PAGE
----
Homeowners seek to restrict San Joaquin River access

FRESNO, Calif.

Residents of the mansion like homes along the overlooking bluffs are squaring off those who want easier public access to the area.

The stretch between Highway 41 on the West and Palm Avenue on the East is just part of the 22 mile long parkway that will eventually run from Friant Dam to Highway 99. It's controlled by the State of California through the San Joaquin River Conservancy.

The Conservancy and a related group the San Joaquin River Parkway Trust would like to enhance public access to the 450 acres on the Fresno County side of the river. Access on the Madera County side has already been secured.

The parkway would like to extend a now dead end street called Riverview Drive down to the river bottom, and construct a parking lot.

The Deputy Director of the San Joaquin River Parkway Trust, Sharon Weaver says easier public access is a priority.

"It's a city of Fresno site, its bigger than any other city park its meant to be a regional attraction for the million residents that live in Fresno and Madera counties and we want to make sure that all the people who want to use this can get here easily."

But residents living on the bluffs overlooking the river say that's a problem. Pete Mehas is a member of the Bluffs Homeowners Association.

"Respect the rights of the homeowners not to have traffic in a residential neighborhood."

Mehas and other members of the Bluffs homeowners association have asked the city council to put a restriction on vehicle access in the city's general plan.

The only parking lot now planned is at the eastern edge of the area, by Highway 41. But getting there requires driving over the river, into Madera County and back. Weaver says that doesn't make sense.

"We want to make sure people can get to the property easily and in our minds that means allowing vehicle access off of Riverview Drive, rather than having to drive off of Highway 41 an extra ten mile round trip."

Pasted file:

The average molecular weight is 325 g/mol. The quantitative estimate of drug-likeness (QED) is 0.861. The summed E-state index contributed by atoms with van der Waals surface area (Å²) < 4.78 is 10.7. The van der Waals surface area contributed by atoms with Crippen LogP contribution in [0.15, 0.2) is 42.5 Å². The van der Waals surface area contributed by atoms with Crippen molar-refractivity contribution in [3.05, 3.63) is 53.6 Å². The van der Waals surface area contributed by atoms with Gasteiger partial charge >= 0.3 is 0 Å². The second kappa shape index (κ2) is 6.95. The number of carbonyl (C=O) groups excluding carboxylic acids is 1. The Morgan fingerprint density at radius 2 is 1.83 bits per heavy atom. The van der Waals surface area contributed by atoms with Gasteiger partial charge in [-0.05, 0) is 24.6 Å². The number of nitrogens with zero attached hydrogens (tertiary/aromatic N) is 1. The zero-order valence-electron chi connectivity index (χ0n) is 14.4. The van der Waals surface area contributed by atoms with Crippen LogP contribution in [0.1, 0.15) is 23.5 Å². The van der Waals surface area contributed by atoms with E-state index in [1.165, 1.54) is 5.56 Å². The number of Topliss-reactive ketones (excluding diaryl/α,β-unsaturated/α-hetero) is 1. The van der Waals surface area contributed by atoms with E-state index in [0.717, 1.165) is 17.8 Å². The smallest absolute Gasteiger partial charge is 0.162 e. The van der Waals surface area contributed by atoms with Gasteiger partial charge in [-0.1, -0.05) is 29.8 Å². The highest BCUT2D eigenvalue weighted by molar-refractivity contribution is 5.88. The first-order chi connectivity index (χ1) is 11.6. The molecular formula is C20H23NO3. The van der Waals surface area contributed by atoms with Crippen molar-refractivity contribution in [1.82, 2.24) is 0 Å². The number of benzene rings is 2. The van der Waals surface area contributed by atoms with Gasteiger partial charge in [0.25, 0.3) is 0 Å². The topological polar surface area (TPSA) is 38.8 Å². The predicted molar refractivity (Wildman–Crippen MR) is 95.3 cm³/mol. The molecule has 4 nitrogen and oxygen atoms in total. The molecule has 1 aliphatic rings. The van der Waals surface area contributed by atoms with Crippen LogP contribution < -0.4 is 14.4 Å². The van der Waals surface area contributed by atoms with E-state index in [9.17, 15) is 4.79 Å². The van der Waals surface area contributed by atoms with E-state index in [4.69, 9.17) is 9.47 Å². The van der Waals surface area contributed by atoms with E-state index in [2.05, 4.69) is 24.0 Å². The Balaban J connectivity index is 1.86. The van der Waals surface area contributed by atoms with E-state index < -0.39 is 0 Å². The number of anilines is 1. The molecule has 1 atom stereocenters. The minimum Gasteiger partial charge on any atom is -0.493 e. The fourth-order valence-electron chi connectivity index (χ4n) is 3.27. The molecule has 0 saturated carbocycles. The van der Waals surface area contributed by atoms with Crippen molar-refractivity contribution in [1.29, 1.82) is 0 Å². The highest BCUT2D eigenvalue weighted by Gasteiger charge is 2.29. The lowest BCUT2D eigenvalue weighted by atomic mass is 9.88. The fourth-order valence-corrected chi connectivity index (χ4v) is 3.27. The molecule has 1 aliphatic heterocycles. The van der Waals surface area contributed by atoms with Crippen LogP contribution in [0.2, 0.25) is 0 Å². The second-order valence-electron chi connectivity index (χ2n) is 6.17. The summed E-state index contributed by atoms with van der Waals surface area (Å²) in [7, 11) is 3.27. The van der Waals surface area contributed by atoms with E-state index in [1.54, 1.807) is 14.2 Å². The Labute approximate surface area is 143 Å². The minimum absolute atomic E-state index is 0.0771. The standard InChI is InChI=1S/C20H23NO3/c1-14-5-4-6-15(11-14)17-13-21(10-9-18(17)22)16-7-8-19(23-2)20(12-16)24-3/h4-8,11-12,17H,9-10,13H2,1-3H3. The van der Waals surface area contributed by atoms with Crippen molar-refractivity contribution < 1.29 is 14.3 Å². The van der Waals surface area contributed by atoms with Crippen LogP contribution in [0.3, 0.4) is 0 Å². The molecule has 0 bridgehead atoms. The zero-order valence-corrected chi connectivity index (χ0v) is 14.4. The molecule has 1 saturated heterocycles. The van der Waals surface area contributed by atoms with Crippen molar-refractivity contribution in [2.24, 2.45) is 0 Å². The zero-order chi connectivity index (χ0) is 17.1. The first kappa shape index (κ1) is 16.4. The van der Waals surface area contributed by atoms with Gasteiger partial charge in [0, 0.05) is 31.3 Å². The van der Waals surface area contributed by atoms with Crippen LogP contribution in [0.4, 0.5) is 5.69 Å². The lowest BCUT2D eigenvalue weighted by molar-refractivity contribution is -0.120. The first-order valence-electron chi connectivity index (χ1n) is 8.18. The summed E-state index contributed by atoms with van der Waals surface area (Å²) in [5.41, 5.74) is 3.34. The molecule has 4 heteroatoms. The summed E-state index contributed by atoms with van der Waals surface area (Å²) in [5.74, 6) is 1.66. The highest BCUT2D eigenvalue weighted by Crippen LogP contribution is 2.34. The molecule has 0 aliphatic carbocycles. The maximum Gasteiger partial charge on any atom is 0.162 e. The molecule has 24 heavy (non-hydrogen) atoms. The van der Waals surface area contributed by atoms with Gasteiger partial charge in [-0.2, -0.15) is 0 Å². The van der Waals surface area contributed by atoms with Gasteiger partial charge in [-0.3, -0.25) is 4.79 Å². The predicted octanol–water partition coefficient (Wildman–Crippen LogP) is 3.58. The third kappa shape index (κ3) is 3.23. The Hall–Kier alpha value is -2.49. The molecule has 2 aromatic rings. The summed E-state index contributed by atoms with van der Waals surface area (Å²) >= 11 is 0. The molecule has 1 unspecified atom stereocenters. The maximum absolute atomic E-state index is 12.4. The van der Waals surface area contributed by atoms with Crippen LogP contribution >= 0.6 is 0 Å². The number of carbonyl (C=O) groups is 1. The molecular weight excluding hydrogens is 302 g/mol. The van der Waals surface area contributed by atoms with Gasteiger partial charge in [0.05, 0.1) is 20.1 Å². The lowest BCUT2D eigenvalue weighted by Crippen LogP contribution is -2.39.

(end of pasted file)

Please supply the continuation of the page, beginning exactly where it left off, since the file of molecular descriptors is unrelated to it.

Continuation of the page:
Riverview Drive is now a two block long street that dead ends above the river. Weaver notes it was originally built to access a huge development proposed on the river bottom.

"The street that enters this property was actually designed to serve a 16 hundred unit development here in the river bottom that was designed include houses, condominiums restaurants a golf course even a hotel."

Flooding concerns stopped the development years ago, and the owner sold the land to the Conservancy. Conservancy Director, Melinda Marks says the debate over access and parking is premature.

"The appropriate time to make real decisions about it is when we have completed the environmental review of all of the impacts."

The environmental review is expected to take several months, and involve rounds of public hearings. The City of Fresno has surrendered its involvement with the Parkway project out of fears it will cost money. But the city can still have an impact. The conservancy is required to consider local land use plans in their decisions. If the city council decides to say river access violates the city's General Plan, it must be considered. But Marks says it's just one of many things to consider.

"It's comment. It's their position and recommendation and perhaps not binding."

But it could create grounds for more challenges. Mehas says it's not about stopping the parkway project.

"The good thing is we all want it. I mean this is not anybody objecting to the parkway, we want it but we're saying lets do this in a pragmatic, fiscally responsible way everybody can enjoy that's all we want."

But Weaver maintains the only way everybody can enjoy the parkway, is to let them get to it.

"It was purchased to be an area where people can come out and enjoy the river, they can picnic, they can boat, they can ride their bikes they can bring their children"

The conservancy has $30 million in state bond funds to build the parkway. Work could get underway within a couple of years. One hang up is securing funding to maintain the Parkway once it is built. That's one reason the city administration decided not to participate, fearing the city would be on the hook for maintenance costs.

Whatever the city council decides, the conservancy is preparing plans with various access and parking configurations for the public to consider.

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